Comfortable climate indoors with porous glass
Research News Jul 30, 2014
Proper humidity and temperature play a key role in indoor climate. In the future, establishing a comfortable indoor environment may rely on porous glass incorporated into plaster, as this regulates moisture particularly well and keeps mold at bay.
Almost nothing worries tenants and homeowners more than mildewed or moldy walls. The black spots are not just ugly; they also pose a danger to people’s health. More than anything else, stringent insulation standards governing living spaces can lead to more moisture, which is the main cause of mildew or mold. In 2002, the German federal government brought in energy saving regulations stating that the external components of new and renovated buildings must be made air-tight to ensure that as little heat as possible escapes. The flip side is that excess moisture becomes trapped inside. “That’s why humidity-regulating materials are becoming increasingly important,” says Ferdinand Somorowksy, researcher at the Fraunhofer Institute for Silicate Research ISC in Würzburg.
Particularly fast water absorption
In collaboration with Bayreuth University and the company Keimfarben GmbH, the researcher and his team are developing supplements for paint and plaster that have a compensating effect on indoor climate and humidity in particular. The project partners have selected artificially manufactured porous glass for the additive because the inorganic material’s pore size, volume and particle form can be selectively controlled – an advantage the naturally occurring alternatives don’t offer. Particular attention was paid to glass particles in their flake form, since they have the ability to very quickly absorb, store, and then slowly release moisture. “As invisible vapor, there is always water in the air. A pleasant indoor climate only remains pleasant when excess moisture released into the room’s air by showering, cooking and sweating can also dissipate again somehow. Walls and ceilings offer large surfaces that could be used for moisture management – and by adding glass particles to plaster, stucco and paint, we can even out daily and seasonal humidity differences. The result is a simply more comfortable living space. Up to now, between 95 and 98 percent of all plasters available have been without additives,” explains Somorowsky.
The glass particles are based on Vycor® glass. With this glass type, pores form when manufactured in a certain way; adjusting the process parameters allows for selective modification of the pores. In addition to round shapes, these glass particles can be manufactured in fiber or flake form, while other materials with absorption properties, such as zeolite or ceramic, can’t be. Filler material can be produced with a pore size ranging from between just a few nanometers to several micrometers. “Since porosity and pore size can be exactly specified, we can also regulate humidity effectively. A minimal change in pore size adapts the material for different temperatures and various applications, such as living areas, rooms with consistently higher humidity or basement rooms,” says the researcher.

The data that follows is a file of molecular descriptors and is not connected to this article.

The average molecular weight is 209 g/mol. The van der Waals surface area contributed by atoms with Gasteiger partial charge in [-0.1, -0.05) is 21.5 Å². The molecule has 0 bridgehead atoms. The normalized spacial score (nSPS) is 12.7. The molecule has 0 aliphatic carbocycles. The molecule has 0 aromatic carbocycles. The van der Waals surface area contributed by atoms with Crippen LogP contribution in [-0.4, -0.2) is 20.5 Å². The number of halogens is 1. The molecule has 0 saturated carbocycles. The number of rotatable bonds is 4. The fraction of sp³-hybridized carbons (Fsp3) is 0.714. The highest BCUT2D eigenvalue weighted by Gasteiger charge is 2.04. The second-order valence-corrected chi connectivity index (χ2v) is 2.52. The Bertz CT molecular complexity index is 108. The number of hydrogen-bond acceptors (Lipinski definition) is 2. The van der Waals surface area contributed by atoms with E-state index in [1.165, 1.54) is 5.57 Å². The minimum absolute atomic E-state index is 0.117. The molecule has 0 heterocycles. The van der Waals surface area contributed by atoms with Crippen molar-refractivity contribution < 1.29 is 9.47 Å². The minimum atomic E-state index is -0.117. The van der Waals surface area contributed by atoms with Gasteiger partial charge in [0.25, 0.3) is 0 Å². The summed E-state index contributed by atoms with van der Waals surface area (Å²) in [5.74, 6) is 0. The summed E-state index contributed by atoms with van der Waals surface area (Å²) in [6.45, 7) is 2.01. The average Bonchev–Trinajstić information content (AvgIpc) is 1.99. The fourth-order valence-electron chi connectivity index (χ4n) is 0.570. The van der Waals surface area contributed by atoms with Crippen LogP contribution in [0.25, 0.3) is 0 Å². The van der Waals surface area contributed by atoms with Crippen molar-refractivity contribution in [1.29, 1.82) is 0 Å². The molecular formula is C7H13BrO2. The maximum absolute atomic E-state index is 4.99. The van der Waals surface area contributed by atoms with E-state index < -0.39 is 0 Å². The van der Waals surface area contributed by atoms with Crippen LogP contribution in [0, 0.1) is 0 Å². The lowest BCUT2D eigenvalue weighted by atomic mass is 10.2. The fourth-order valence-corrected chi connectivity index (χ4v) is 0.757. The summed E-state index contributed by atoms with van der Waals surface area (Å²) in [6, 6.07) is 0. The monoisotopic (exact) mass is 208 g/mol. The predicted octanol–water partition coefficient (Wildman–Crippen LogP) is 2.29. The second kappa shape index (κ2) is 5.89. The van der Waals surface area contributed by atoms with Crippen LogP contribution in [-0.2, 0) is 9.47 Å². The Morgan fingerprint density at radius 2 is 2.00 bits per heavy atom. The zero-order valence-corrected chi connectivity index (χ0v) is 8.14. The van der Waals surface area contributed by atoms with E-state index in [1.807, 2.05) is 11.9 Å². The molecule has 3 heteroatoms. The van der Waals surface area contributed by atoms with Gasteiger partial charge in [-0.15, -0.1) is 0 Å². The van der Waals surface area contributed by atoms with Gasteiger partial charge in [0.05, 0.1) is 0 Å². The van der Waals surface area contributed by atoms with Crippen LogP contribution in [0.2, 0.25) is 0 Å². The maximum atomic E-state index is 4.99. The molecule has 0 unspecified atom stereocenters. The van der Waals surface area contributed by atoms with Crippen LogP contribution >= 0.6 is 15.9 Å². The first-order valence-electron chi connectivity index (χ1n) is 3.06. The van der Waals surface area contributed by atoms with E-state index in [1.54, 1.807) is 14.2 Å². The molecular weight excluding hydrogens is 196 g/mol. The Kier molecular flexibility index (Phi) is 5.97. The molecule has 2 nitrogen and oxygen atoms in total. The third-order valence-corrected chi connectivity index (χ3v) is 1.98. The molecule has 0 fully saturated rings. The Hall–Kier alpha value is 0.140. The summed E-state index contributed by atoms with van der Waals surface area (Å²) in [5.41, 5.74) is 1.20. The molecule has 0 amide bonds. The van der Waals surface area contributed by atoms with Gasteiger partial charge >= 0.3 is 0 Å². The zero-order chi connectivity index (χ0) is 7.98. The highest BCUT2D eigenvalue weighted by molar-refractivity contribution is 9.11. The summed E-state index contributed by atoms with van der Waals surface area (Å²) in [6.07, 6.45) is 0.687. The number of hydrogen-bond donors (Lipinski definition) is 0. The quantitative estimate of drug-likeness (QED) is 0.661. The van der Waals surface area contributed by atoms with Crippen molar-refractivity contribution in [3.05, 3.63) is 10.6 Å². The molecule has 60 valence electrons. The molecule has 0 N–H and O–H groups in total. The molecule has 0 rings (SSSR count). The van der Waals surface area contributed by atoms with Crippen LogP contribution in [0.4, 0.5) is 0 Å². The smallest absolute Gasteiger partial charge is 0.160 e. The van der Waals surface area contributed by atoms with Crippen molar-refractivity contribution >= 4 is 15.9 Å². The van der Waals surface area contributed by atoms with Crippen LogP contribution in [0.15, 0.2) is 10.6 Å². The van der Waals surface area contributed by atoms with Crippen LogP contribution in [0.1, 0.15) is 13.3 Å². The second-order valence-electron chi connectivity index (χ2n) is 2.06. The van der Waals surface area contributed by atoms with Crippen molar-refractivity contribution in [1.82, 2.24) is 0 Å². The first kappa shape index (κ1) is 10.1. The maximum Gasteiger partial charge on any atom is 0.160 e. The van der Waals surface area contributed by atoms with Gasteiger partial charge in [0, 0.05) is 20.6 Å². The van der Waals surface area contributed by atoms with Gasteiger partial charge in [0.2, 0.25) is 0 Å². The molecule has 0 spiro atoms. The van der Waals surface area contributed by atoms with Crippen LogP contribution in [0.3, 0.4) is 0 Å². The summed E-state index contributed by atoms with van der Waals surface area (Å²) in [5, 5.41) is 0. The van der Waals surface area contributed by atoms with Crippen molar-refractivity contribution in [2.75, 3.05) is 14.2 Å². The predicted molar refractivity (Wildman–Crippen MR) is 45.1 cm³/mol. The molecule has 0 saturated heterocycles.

Porous glass is inexpensive, non-toxic and non-combustible; for the preliminary tests, it was successfully manufactured in large quantities of several hundred kilograms.
In practical testing, researchers demonstrated that, in comparison to other materials used for regulating humidity, such as zeolite or fiberboard, the glass flake and plaster mixture can absorb considerably more moisture and then release it all again. Tests were conducted at a constant temperature and humidity based on a typical indoor climate. In follow-up tests using benchmark plasters, the inorganic material proved itself superior. As humidity increased, the mass of the glass-flake infused plaster increased more and consequently absorbed more water compared to the reference materials. “In a room with a volume of 30 cubic meters, the walls and ceiling offer approximately 4o square meters of surface area that could be used for a moisture regulating plaster. In order to reduce the humidity from 72 % to 47%, some 180 ml of water needs to be absorbed. And our glass flake plaster can actually adsorb more than a half liter of water,” says Somorowsky. Mold spore inhibitive substances can be added to the plaster as well.
Another positive effect of the porous glass flakes is their influence on the building’s energy balance. In cases of high humidity, water is adsorbed on the glass surface. The energy released makes the room drier and warmer. The opposite occurs with low humidity, when desorption cools and humidifies the room. These processes take place in both winter and summer, which saves primary energy for heating or cooling. The evenly dispersed glass flakes in the plaster layer particularly benefit the indoor environment during heating.
Currently, the project partners are examining how the glass-based material functions under additional paint layers and wallpaper. They estimate that it will take another two years before the environmentally friendly, moisture regulating plaster reaches the market.